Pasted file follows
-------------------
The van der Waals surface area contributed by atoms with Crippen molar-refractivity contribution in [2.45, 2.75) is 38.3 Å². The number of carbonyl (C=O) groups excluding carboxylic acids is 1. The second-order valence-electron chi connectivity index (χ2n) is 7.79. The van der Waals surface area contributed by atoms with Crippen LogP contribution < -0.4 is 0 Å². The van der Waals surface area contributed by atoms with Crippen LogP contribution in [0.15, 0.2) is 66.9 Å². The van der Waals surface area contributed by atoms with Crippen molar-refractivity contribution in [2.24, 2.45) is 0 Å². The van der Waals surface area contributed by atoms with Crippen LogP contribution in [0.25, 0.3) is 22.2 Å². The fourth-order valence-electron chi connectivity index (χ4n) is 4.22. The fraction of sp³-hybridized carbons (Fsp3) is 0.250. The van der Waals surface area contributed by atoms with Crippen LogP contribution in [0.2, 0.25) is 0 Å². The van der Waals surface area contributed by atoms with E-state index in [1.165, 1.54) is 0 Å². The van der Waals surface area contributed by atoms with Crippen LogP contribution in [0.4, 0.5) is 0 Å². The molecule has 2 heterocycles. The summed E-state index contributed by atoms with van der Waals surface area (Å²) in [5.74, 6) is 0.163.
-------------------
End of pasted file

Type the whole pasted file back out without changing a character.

The van der Waals surface area contributed by atoms with Crippen molar-refractivity contribution in [2.45, 2.75) is 38.3 Å². The number of carbonyl (C=O) groups excluding carboxylic acids is 1. The second-order valence-electron chi connectivity index (χ2n) is 7.79. The van der Waals surface area contributed by atoms with Crippen LogP contribution < -0.4 is 0 Å². The van der Waals surface area contributed by atoms with Crippen LogP contribution in [0.15, 0.2) is 66.9 Å². The van der Waals surface area contributed by atoms with Crippen molar-refractivity contribution in [2.24, 2.45) is 0 Å². The van der Waals surface area contributed by atoms with Crippen LogP contribution in [0.25, 0.3) is 22.2 Å². The fourth-order valence-electron chi connectivity index (χ4n) is 4.22. The fraction of sp³-hybridized carbons (Fsp3) is 0.250. The van der Waals surface area contributed by atoms with Crippen LogP contribution in [0.2, 0.25) is 0 Å². The van der Waals surface area contributed by atoms with E-state index in [1.165, 1.54) is 0 Å². The van der Waals surface area contributed by atoms with Crippen LogP contribution in [0.4, 0.5) is 0 Å². The molecule has 2 heterocycles. The summed E-state index contributed by atoms with van der Waals surface area (Å²) in [5.74, 6) is 0.163.